The High Court has granted an order for operations of troubled Kingdom Bank Africal Limited (KBAL) to be wound up after a forensic audit found the bank to be insolvent.
KBAL, which has no resident depositors based in Botswana, was placed under temporary management by Bank of Botswana (BoB) two months ago due to acute liquidity constraints that resulted in depositors failing to withdraw their monies while workers went unpaid for several months.
An inventory of the balance sheet complied by the temporay managers, Delloite Botswana, thereafter showed that KBAL liablities outweighed its assets by approximately $17 million(P163 million), leading to the BoB, as the regulator, to petition the courts for an order to close down the offshore bank.
In a statemnet released yesterday, the central bank said that during the temporary management period, Deloitte found out that the asset base of the bank had been severely eroded due to a number of factors that gave rise to the liquidity problems and ultimately insolvency.
“KBAL had placed significant funds – at least 70 percent of its total assets – on deposit with a related bank in Zimbabwe, namely, Afrasia Bank Zimbabwe Limited. This bank also suffered liquidity problems and in February 2015 it surrendered its banking licence and was subsequently placed in provisional liquidation.
“These problems have negatively impacted on KBAL, the recoverability of its funds on deposit, its ability to continue as a going concern and its ability to meet its obligations to its depositors,” reads the statement.
The petition for the final winding-up of KBAL was brought before the High Court of Botswana on May 12, 2015, and an order was subsequently granted with Max Marinelli and Chris Bray appointed to act as joint liquidators.
An inventory of the bank’s assets released by the BoB shows that liabilities outweigh assets by as much as $16.7 million (P160 million) with an estimated minimum recovery rate of 12 percent on deposits.
KBAL depositors and debtors are predominantly in Zimbabwe where the bank originates.
According to the balance sheet compiled by Max Marinelli of Deloitte Botswana, KBAL has liabilities to the amount of $19.1 million with $18.6 million of the amount owed to depositors.On the other side of the balance sheet, the bank owns assets worth a mere $2.4 million with the bulk of that money in the form of advances to customers amounting to $1.8 million.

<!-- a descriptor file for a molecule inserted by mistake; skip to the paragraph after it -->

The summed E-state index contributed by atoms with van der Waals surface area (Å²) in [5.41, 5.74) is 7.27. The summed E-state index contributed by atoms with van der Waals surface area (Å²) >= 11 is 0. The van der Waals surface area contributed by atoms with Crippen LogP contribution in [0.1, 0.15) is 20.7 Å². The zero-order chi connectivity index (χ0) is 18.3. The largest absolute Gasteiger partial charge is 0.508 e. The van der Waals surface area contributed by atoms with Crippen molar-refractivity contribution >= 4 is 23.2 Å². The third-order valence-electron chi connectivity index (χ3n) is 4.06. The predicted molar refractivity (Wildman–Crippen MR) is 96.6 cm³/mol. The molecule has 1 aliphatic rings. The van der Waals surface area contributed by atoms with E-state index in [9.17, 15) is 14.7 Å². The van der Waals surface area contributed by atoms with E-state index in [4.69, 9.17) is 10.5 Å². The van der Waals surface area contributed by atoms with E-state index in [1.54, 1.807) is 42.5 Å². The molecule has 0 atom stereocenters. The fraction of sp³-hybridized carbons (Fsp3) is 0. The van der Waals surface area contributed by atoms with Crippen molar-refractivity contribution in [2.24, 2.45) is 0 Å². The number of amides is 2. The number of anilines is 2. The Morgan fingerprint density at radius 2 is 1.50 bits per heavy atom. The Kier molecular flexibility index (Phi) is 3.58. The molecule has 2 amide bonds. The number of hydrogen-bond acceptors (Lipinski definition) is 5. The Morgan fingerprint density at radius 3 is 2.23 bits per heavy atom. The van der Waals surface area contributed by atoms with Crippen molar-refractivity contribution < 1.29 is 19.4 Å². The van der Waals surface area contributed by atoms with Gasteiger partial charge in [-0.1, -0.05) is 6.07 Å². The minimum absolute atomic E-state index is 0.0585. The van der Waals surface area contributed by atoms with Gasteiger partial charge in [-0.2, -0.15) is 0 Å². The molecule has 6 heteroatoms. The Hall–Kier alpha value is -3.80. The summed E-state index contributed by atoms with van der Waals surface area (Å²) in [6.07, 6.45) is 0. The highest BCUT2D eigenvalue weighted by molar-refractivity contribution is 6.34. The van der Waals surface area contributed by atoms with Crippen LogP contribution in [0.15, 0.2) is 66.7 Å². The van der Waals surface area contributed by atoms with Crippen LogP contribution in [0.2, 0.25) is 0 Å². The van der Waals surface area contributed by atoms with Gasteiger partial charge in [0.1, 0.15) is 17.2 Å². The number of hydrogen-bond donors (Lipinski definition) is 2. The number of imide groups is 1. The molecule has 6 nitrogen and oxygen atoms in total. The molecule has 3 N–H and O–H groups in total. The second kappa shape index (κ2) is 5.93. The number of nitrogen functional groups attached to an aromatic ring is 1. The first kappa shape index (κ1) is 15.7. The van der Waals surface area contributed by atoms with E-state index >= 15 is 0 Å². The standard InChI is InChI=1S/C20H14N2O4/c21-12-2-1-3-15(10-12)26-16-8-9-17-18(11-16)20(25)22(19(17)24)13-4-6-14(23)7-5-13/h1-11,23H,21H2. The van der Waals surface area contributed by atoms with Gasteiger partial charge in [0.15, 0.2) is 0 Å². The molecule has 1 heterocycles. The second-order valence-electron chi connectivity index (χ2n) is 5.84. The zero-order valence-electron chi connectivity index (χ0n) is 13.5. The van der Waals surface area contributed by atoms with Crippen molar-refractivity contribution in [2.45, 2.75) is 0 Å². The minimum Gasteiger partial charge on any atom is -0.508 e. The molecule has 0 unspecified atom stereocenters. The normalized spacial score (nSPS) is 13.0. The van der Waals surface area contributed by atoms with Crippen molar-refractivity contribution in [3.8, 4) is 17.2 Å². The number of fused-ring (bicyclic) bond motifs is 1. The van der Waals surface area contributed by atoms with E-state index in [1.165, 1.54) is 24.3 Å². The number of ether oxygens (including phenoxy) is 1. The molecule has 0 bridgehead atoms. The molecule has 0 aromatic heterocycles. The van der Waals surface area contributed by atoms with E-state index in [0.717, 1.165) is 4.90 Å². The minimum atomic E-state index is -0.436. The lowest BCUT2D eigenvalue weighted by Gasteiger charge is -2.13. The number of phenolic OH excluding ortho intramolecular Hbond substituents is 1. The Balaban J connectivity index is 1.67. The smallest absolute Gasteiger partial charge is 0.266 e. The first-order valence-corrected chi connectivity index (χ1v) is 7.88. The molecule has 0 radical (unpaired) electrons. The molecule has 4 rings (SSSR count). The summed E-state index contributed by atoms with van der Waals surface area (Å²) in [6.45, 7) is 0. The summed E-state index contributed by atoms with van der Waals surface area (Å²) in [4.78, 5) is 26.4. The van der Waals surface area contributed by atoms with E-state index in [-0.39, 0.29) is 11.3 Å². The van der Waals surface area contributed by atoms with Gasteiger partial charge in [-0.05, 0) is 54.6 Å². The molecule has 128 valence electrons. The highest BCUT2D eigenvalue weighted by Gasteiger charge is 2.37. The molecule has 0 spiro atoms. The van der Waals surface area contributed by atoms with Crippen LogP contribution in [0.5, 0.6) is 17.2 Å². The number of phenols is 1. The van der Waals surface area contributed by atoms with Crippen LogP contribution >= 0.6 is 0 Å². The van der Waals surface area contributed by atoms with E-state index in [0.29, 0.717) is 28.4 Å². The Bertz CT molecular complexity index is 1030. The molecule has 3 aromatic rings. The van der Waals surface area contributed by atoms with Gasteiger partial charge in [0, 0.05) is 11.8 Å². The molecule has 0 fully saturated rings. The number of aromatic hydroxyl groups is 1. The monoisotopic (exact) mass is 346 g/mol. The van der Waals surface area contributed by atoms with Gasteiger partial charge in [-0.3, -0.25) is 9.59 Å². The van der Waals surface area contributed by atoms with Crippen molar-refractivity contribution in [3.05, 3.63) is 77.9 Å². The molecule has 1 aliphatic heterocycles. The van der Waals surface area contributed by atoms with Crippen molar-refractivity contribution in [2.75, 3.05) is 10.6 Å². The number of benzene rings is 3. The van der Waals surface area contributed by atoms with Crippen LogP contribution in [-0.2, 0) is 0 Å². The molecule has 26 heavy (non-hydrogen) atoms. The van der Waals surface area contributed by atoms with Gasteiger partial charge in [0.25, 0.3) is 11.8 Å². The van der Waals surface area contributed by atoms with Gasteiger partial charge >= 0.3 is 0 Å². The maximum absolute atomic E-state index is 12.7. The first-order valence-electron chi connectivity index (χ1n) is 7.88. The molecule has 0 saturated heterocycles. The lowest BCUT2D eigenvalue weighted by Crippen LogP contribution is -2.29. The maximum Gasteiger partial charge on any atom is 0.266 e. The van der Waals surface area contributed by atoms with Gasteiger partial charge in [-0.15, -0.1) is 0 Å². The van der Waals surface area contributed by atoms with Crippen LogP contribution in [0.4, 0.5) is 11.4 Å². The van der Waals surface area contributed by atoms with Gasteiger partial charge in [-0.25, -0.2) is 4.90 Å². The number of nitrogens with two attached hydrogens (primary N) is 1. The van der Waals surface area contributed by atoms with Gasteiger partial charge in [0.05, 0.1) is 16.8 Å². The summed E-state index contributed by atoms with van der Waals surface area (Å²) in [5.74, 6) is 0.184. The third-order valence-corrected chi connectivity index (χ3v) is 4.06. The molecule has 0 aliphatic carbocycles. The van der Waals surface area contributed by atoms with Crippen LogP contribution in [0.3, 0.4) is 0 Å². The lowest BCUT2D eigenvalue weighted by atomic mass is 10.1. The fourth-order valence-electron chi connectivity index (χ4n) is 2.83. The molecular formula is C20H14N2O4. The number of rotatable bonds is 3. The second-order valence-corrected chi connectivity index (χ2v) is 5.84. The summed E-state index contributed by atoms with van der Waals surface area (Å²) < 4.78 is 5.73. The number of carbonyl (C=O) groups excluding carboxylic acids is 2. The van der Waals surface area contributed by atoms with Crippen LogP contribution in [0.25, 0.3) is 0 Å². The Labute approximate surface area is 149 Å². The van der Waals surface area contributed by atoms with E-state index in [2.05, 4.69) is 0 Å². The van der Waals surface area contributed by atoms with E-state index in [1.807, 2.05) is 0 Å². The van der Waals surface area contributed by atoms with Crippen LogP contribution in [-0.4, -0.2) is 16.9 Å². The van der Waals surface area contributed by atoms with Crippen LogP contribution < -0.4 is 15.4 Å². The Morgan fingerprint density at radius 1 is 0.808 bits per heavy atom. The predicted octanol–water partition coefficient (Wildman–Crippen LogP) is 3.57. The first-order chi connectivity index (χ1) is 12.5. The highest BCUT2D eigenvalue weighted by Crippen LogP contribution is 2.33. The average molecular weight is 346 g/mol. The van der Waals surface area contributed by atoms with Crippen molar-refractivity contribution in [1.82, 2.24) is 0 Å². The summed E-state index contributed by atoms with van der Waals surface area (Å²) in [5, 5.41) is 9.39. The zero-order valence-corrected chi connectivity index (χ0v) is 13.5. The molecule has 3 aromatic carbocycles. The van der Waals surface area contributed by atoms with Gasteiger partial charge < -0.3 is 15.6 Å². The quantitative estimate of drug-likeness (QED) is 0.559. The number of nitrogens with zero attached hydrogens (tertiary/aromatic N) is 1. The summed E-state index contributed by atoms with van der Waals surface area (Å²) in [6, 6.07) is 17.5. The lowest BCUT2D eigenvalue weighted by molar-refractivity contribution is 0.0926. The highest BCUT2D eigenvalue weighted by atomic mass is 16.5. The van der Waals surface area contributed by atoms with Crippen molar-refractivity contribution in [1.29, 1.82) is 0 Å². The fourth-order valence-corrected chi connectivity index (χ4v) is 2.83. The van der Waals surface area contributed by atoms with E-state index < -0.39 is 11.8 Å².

On the best case scenario, Marinelli estimates that the recovery rate can rise to 27% as the recoverability of the advances to customers and assets held offshore cannot be fully ascertained.
According to the banking insiders both in Botswana and Zimbabwe, KBAL liquidity and solvency matters largely stem from a shareholder dispute at its parent company in Harare, which resulted in the offshore bank losing $17 million (P161 million) in near-cash financial instruments invested in the holding company, Afrasia Bank Zimbabwe.
KBAL, which is 100 percent owned by Zimbabwean businessman Nigel Chanakira, was registered in Botswana in 2003 with Afrasia Bank Zimbabwe (then Kingdom Bank Zimbabwe), as its parent company and technical partner.
The $17 million investment made by KBAL in Afrasia Bank Zimbabwe could not be retrieved due to liquidity constraints in Zimbabwe, resulting in the shareholders agreeing to swap assets.
Chanakira was thus bought out of Afrasia Bank Zimbabwe through a 100 percent ownership in KBAL plus some telecommucations equipment owned by the Zimbabwean banking group. The equipment which KBAL estimates to be worth $10 million, has however been written down by Deloitte to zero value or $1 million in the best-case recoverability scenario. Deloitte also wrote down KBAL’s loans and advances to customers worth $11.6 million to $1.7 million due to recoverability uncertainties. “The actual value of KBAL assets can only be determined with any certainty when the transaction to realise them takes place, and accordingly a range of possible values is provided,” said Marinelli.